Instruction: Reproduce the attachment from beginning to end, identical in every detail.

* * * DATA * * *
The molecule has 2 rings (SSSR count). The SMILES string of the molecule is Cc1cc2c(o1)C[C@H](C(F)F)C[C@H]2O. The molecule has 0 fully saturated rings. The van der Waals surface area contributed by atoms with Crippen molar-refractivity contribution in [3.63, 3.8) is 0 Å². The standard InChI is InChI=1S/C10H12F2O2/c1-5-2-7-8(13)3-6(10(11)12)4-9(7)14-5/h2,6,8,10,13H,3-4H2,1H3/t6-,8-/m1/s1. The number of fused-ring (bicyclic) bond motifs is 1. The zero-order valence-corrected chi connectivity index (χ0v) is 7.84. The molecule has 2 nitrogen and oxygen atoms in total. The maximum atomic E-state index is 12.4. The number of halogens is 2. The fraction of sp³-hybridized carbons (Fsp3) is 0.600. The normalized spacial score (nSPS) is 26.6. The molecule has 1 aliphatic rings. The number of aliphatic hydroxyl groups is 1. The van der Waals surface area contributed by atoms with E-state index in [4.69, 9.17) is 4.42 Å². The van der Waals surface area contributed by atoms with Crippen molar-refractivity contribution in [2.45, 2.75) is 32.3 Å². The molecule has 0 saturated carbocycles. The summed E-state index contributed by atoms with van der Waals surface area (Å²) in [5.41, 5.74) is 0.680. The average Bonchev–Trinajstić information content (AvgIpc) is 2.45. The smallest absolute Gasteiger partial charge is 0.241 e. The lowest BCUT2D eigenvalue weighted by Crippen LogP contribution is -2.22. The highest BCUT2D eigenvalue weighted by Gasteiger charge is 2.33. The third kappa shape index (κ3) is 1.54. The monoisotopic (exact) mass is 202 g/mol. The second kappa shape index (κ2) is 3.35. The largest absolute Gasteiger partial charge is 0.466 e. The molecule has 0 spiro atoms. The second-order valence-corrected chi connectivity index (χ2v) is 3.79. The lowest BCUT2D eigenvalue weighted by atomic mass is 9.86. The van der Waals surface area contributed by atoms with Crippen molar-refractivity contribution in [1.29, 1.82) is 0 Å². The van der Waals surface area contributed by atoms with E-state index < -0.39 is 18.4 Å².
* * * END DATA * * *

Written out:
The molecule has 2 rings (SSSR count). The SMILES string of the molecule is Cc1cc2c(o1)C[C@H](C(F)F)C[C@H]2O. The molecule has 0 fully saturated rings. The van der Waals surface area contributed by atoms with Crippen molar-refractivity contribution in [3.63, 3.8) is 0 Å². The standard InChI is InChI=1S/C10H12F2O2/c1-5-2-7-8(13)3-6(10(11)12)4-9(7)14-5/h2,6,8,10,13H,3-4H2,1H3/t6-,8-/m1/s1. The number of fused-ring (bicyclic) bond motifs is 1. The zero-order valence-corrected chi connectivity index (χ0v) is 7.84. The molecule has 2 nitrogen and oxygen atoms in total. The maximum atomic E-state index is 12.4. The number of halogens is 2. The fraction of sp³-hybridized carbons (Fsp3) is 0.600. The normalized spacial score (nSPS) is 26.6. The molecule has 1 aliphatic rings. The number of aliphatic hydroxyl groups is 1. The van der Waals surface area contributed by atoms with E-state index in [4.69, 9.17) is 4.42 Å². The van der Waals surface area contributed by atoms with Crippen molar-refractivity contribution in [2.45, 2.75) is 32.3 Å². The molecule has 0 saturated carbocycles. The summed E-state index contributed by atoms with van der Waals surface area (Å²) in [5.41, 5.74) is 0.680. The average Bonchev–Trinajstić information content (AvgIpc) is 2.45. The smallest absolute Gasteiger partial charge is 0.241 e. The lowest BCUT2D eigenvalue weighted by Crippen LogP contribution is -2.22. The highest BCUT2D eigenvalue weighted by Gasteiger charge is 2.33. The third kappa shape index (κ3) is 1.54. The monoisotopic (exact) mass is 202 g/mol. The second kappa shape index (κ2) is 3.35. The largest absolute Gasteiger partial charge is 0.466 e. The molecule has 0 spiro atoms. The second-order valence-corrected chi connectivity index (χ2v) is 3.79. The lowest BCUT2D eigenvalue weighted by atomic mass is 9.86. The van der Waals surface area contributed by atoms with Crippen molar-refractivity contribution in [1.29, 1.82) is 0 Å². The van der Waals surface area contributed by atoms with E-state index < -0.39 is 18.4 Å².